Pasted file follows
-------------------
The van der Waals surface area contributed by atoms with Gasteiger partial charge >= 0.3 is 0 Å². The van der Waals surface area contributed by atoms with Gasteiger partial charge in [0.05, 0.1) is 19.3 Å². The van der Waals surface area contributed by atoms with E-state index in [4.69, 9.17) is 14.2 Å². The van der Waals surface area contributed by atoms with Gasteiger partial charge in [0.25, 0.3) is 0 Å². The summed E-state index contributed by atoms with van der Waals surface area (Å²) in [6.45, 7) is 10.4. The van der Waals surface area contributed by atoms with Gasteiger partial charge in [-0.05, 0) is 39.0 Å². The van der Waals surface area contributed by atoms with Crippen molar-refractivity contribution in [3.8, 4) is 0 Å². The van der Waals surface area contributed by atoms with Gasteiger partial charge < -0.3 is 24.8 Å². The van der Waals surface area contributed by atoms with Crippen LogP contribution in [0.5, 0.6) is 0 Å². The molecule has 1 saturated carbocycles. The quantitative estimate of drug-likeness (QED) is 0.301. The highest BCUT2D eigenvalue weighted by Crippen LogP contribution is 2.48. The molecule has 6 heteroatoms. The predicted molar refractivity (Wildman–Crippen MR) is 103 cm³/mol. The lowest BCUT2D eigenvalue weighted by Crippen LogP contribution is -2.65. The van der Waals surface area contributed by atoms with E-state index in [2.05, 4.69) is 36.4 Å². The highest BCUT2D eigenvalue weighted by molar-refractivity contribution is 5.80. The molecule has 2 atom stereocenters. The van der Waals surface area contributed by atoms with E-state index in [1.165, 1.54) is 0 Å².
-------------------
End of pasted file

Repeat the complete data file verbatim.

The van der Waals surface area contributed by atoms with Gasteiger partial charge >= 0.3 is 0 Å². The van der Waals surface area contributed by atoms with Gasteiger partial charge in [0.05, 0.1) is 19.3 Å². The van der Waals surface area contributed by atoms with E-state index in [4.69, 9.17) is 14.2 Å². The van der Waals surface area contributed by atoms with Gasteiger partial charge in [0.25, 0.3) is 0 Å². The summed E-state index contributed by atoms with van der Waals surface area (Å²) in [6.45, 7) is 10.4. The van der Waals surface area contributed by atoms with Gasteiger partial charge in [-0.05, 0) is 39.0 Å². The van der Waals surface area contributed by atoms with Crippen molar-refractivity contribution in [3.8, 4) is 0 Å². The van der Waals surface area contributed by atoms with Gasteiger partial charge < -0.3 is 24.8 Å². The van der Waals surface area contributed by atoms with Crippen LogP contribution in [0.5, 0.6) is 0 Å². The molecule has 1 saturated carbocycles. The quantitative estimate of drug-likeness (QED) is 0.301. The highest BCUT2D eigenvalue weighted by Crippen LogP contribution is 2.48. The molecule has 6 heteroatoms. The predicted molar refractivity (Wildman–Crippen MR) is 103 cm³/mol. The lowest BCUT2D eigenvalue weighted by Crippen LogP contribution is -2.65. The van der Waals surface area contributed by atoms with E-state index in [2.05, 4.69) is 36.4 Å². The highest BCUT2D eigenvalue weighted by molar-refractivity contribution is 5.80. The molecule has 2 atom stereocenters. The van der Waals surface area contributed by atoms with E-state index in [1.165, 1.54) is 0 Å².